Tuesday, Oct 31, 2023
Healthcare Innovators Must Raise the Bar for Digital Health Excellence
Caroline PearsonExecutive Director, Peterson Center on Healthcare
As HLTH 2023 reminded healthcare innovators, the digital technology world has ushered in an era of progress and promise featuring healthcare technologies that have the potential to improve health, expand access, and increase efficiency. Whether through apps that aim to address mental health needs, wearables that monitor chronic conditions, or artificial intelligence that provides health advice to patients and clinicians, technology promises to revolutionize patient care.
Despite this era of innovation, the evidence supporting the clinical and fiscal promise of these technologies remains sparse. A flood of new digital health products have entered the market, leaving patients, providers, and investors overwhelmed with options and struggling to determine what works. One recent study found that 80% of digital health products had little or no published clinical evidence. The U.S. healthcare system needs independent, credible evaluations to help cut through the noise and identify the most promising digital health solutions.
The digital health sector faces a post-COVID reality where investment is limited, timeframes to reach profitability are shortened, and fewer deals are being made. Digital health purchasers—health plans, providers, and employers—are skeptical whether the technology tools being sold to them will deliver their promised benefits. Developers need clarity on how to generate compelling evidence that stands out from the competition. Patients deserve to know that digital tools they use are beneficial to their health. Investors need to know that products ensure a stable path to revenue.
Digital health technology evaluation can ensure products deliver for patients, payers, and investors
Robust evaluations of technology’s clinical and economic efficacy will help purchasers determine whether digital health solutions live up to their potential to improve U.S. health system performance. The Peterson Health Technology Institute (PHTI), a new initiative of the Peterson Center on Healthcare, will provide independent evaluations to cut through the marketing hype and identify what works and what doesn’t. Its evaluations will look at specific classes of digital health technologies that treat a variety of conditions, focused on clinical areas with the greatest potential to deliver better outcomes at a lower cost. The first two evaluations will assess remote patient monitoring for diabetes management and virtual physical therapy tools.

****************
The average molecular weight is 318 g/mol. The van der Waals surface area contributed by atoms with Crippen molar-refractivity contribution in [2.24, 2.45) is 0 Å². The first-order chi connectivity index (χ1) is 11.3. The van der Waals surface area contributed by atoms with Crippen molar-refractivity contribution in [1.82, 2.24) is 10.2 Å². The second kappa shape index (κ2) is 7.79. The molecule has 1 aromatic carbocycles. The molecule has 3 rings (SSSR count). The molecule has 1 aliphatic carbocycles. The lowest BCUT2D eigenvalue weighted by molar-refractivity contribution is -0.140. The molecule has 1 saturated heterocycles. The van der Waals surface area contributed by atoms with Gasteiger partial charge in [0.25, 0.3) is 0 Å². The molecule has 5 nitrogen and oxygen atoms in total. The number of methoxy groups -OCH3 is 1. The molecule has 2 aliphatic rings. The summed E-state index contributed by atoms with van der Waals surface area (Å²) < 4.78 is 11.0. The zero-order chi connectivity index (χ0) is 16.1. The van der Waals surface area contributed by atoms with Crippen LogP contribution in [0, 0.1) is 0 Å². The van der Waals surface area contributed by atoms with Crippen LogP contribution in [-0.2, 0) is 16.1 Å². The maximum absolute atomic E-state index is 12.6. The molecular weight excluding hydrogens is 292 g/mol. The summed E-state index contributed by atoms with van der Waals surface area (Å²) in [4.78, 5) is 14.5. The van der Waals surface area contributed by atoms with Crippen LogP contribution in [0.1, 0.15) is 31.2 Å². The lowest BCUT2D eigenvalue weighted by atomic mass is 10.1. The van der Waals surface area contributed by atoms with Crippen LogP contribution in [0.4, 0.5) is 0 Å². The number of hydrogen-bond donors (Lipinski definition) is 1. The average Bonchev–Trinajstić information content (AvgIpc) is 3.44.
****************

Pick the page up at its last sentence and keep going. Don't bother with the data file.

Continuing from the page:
Remote patient monitoring for diabetes and virtual musculoskeletal care are two conditions that affect millions of people and make up a significant portion of U.S. healthcare spending. Diabetes is the most expensive chronic condition and disproportionately affects people of color and lower-income communities. This has led digital health companies to launch tools that assist patients with self-management of their condition. An estimated half of all U.S. adults experience a musculoskeletal disorder, costing nearly $400 billion per year. Whether it be lower back, hip, or knee pain, virtual physical therapy has become a popular option to try and solve pains and improve mobility, while reducing surgical interventions.
The evaluations, set to be released in early 2024, will be conducted using PHTI’s custom assessment framework, which assesses the technology’s clinical benefits and economic impact, as well as effects on health equity, privacy, and security.
Digital health technology evaluation elevates the standards for what the healthcare system delivers to patients, while providing sound evidence to purchasers and investors that what they are investing in actually works. Innovators can be confident that the tools they are bringing to market are doing exactly what they set out to do.
PHTI incorporates stakeholder engagement into each step of the selection and assessment process, including from clinical experts, patients, providers, and PHTI’s Purchaser Advisory Council. PHTI is market engaged and policy aware, and it welcomes engagement with developers, investors, payers, providers, and patients. Companies that are included in evaluations are also able to submit additional non-public data that may inform reviews. PHTI’s approach takes a patient and consumer-focused approach, accounting for access and accessibility challenges that could affect health equity and user experience.
It is time to raise the bar for digital health purchasing by demanding stronger evidence about the value of technology and, in turn, driving broader uptake of digital solutions that can deliver on their promise of better healthcare outcomes and efficiency.
If you or your organization would like to engage with PHTI, please contact us at Info@PHTI.com.
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